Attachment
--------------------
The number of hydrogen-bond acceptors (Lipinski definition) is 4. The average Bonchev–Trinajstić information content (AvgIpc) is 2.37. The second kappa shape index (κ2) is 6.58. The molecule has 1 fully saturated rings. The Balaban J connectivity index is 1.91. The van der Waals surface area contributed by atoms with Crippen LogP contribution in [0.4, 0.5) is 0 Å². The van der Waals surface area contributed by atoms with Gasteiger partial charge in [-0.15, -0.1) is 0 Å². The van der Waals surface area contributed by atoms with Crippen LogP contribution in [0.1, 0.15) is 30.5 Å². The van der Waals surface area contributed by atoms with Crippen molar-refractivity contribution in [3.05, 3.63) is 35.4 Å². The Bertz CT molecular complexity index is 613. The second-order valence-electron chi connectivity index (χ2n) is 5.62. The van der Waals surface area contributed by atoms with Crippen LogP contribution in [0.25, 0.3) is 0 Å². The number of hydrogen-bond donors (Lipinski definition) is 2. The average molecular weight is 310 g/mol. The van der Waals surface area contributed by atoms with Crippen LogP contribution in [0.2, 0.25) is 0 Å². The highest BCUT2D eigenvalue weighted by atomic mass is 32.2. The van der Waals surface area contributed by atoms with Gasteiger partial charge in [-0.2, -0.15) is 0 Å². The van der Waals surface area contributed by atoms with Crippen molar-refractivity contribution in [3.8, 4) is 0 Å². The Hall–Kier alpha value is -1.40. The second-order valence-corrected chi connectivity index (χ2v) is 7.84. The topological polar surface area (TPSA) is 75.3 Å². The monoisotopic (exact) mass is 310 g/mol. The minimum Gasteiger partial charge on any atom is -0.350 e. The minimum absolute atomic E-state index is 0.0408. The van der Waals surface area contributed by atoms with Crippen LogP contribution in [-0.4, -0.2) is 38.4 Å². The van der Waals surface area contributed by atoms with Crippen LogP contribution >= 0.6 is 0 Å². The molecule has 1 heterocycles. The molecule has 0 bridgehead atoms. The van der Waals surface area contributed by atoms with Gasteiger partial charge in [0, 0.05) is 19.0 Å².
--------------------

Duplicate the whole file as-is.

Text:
The number of hydrogen-bond acceptors (Lipinski definition) is 4. The average Bonchev–Trinajstić information content (AvgIpc) is 2.37. The second kappa shape index (κ2) is 6.58. The molecule has 1 fully saturated rings. The Balaban J connectivity index is 1.91. The van der Waals surface area contributed by atoms with Crippen LogP contribution in [0.4, 0.5) is 0 Å². The van der Waals surface area contributed by atoms with Gasteiger partial charge in [-0.15, -0.1) is 0 Å². The van der Waals surface area contributed by atoms with Crippen LogP contribution in [0.1, 0.15) is 30.5 Å². The van der Waals surface area contributed by atoms with Crippen molar-refractivity contribution in [3.05, 3.63) is 35.4 Å². The Bertz CT molecular complexity index is 613. The second-order valence-electron chi connectivity index (χ2n) is 5.62. The van der Waals surface area contributed by atoms with Crippen LogP contribution in [0.25, 0.3) is 0 Å². The number of hydrogen-bond donors (Lipinski definition) is 2. The average molecular weight is 310 g/mol. The van der Waals surface area contributed by atoms with Crippen LogP contribution in [0.2, 0.25) is 0 Å². The highest BCUT2D eigenvalue weighted by atomic mass is 32.2. The van der Waals surface area contributed by atoms with Gasteiger partial charge in [-0.2, -0.15) is 0 Å². The van der Waals surface area contributed by atoms with Crippen molar-refractivity contribution in [3.8, 4) is 0 Å². The Hall–Kier alpha value is -1.40. The second-order valence-corrected chi connectivity index (χ2v) is 7.84. The topological polar surface area (TPSA) is 75.3 Å². The monoisotopic (exact) mass is 310 g/mol. The minimum Gasteiger partial charge on any atom is -0.350 e. The minimum absolute atomic E-state index is 0.0408. The van der Waals surface area contributed by atoms with Crippen LogP contribution in [-0.4, -0.2) is 38.4 Å². The van der Waals surface area contributed by atoms with Crippen LogP contribution >= 0.6 is 0 Å². The molecule has 1 heterocycles. The molecule has 0 bridgehead atoms. The van der Waals surface area contributed by atoms with Gasteiger partial charge in [0, 0.05) is 19.0 Å².